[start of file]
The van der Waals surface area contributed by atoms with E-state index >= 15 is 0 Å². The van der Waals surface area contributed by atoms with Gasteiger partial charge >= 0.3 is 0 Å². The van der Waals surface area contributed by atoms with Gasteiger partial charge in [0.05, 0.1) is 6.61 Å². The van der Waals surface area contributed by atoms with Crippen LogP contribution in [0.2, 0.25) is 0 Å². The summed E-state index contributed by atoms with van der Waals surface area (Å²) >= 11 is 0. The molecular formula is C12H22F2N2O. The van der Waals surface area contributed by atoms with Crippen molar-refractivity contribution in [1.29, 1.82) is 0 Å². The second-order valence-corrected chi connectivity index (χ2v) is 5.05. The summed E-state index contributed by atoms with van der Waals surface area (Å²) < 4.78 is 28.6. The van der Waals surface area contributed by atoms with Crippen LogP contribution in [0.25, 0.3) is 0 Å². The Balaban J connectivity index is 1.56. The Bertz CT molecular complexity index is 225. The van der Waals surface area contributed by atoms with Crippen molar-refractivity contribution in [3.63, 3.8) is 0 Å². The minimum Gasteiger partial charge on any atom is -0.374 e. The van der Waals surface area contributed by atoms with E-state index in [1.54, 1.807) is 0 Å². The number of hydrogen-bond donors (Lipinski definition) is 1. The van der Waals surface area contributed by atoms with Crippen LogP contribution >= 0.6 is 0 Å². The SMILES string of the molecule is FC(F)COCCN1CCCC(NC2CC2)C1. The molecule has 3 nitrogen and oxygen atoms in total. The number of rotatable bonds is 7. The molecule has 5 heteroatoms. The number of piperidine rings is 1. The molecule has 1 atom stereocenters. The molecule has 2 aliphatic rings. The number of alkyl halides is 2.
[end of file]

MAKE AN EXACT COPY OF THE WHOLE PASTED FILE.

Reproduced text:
The van der Waals surface area contributed by atoms with E-state index >= 15 is 0 Å². The van der Waals surface area contributed by atoms with Gasteiger partial charge >= 0.3 is 0 Å². The van der Waals surface area contributed by atoms with Gasteiger partial charge in [0.05, 0.1) is 6.61 Å². The van der Waals surface area contributed by atoms with Crippen LogP contribution in [0.2, 0.25) is 0 Å². The summed E-state index contributed by atoms with van der Waals surface area (Å²) >= 11 is 0. The molecular formula is C12H22F2N2O. The van der Waals surface area contributed by atoms with Crippen molar-refractivity contribution in [1.29, 1.82) is 0 Å². The second-order valence-corrected chi connectivity index (χ2v) is 5.05. The summed E-state index contributed by atoms with van der Waals surface area (Å²) < 4.78 is 28.6. The van der Waals surface area contributed by atoms with Crippen LogP contribution in [0.25, 0.3) is 0 Å². The Balaban J connectivity index is 1.56. The Bertz CT molecular complexity index is 225. The van der Waals surface area contributed by atoms with Crippen molar-refractivity contribution in [3.63, 3.8) is 0 Å². The minimum Gasteiger partial charge on any atom is -0.374 e. The van der Waals surface area contributed by atoms with E-state index in [1.54, 1.807) is 0 Å². The number of hydrogen-bond donors (Lipinski definition) is 1. The van der Waals surface area contributed by atoms with Crippen LogP contribution >= 0.6 is 0 Å². The SMILES string of the molecule is FC(F)COCCN1CCCC(NC2CC2)C1. The molecule has 3 nitrogen and oxygen atoms in total. The number of rotatable bonds is 7. The molecule has 5 heteroatoms. The number of piperidine rings is 1. The molecule has 1 atom stereocenters. The molecule has 2 aliphatic rings. The number of alkyl halides is 2.